Are you looking forward to playing around with builds in Guild Wars 2?  Sound off in the comments if you agree or disagree with me.


  1. Disagree! =)

    GW1 choices seemed like fluff. Many skills were useless, repeats, or only had synergy with certain Attribute lines. Quantity does not create quality.

    Same for GW1's profession combining. Only certain Attributes made sense, and often would result in a "cookie cutter" build. Even if you thought it was unique, it basically boiled down to a variation of another build.

    Plus, the balance issues of GW1. Imagine I'm a Smiting Monk of a unique build. Then another Smiting Monk discovers the synergy with certain Attribute lines and creates an imbalanced overpowered Smiting Monk. Anet nerfs the entire Smiting line because of that synergy, bringing that guy into balance but destroying my build. I then end up creating a similar build as the other guy anyway... That is the story of GW1.

    GW2 looks like it has less choice, but within one profession, our choices on weapon sets are vast. It means that 5 Thieves can each have 5 different styles because they chose different weapons. They pick skills 1-5 in a different way, but they still pick.

    Balance issues are easier and instinctual, not taking any bystanders with it.

    The last 5 skills have truly unique choices, not repetitive fluff, and we must assume Anet is trying to keep that number down, so they can add more during expansions. The utility choices for an Engineer results in either having turrets, backbacks, or gadget tricks... resulting in a vast difference of playstyle because of 3 skills! =}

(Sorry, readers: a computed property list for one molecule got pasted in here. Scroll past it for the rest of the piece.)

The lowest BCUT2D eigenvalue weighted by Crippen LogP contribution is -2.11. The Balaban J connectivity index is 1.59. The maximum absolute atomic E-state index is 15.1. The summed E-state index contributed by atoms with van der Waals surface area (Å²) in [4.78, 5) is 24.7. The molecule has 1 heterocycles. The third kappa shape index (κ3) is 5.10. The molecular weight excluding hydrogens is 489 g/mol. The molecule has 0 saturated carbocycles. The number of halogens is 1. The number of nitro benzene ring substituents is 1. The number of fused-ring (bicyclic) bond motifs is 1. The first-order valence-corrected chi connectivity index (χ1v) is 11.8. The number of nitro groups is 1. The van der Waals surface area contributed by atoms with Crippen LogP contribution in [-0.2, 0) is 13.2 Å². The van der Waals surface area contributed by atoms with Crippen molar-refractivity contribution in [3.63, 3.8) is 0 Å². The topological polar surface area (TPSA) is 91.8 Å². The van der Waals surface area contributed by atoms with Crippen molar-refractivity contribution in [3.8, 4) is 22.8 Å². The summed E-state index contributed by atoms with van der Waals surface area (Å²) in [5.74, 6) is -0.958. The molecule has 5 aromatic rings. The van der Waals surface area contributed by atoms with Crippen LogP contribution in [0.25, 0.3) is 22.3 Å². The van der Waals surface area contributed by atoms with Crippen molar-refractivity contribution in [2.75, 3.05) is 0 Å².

GW1 may have had more options with sheer numbers, but GW2 has more options with actual unique flair. With that said, my opinion would have GW2 win in all categories, because it seems to expand on every gaming point more, learning from the... complexities... of GW1's past.

    I view "Guild Wars" as "Load Runner" and "Guild Wars 2" as "Metal Gear Solid 5"... one is a long lost past and the other is an epically complex future. No comparison.

  2. One thing to comment: Longbow rangers are now mobile as well. However, they do more damage the farther they are from their target. This keeps the movement aspect in play on a longbow ranger. And seeing as the only real cripple they have is barrage on a 30s cooldown, they cant just mega-kite things.

  3. @Bob - overall, I think we're actually in agreement. :) I'm looking forward to experimenting with builds in GW2 because I do think that the overall process will be much richer than GW1's.

    @Keegan - thanks for the comment/correction. I guess I missed the change to longbows whenever that was announced. The example may not be so good in light of that, but the point that different weapon sets may work better with different utilities is, I think, still valid. :)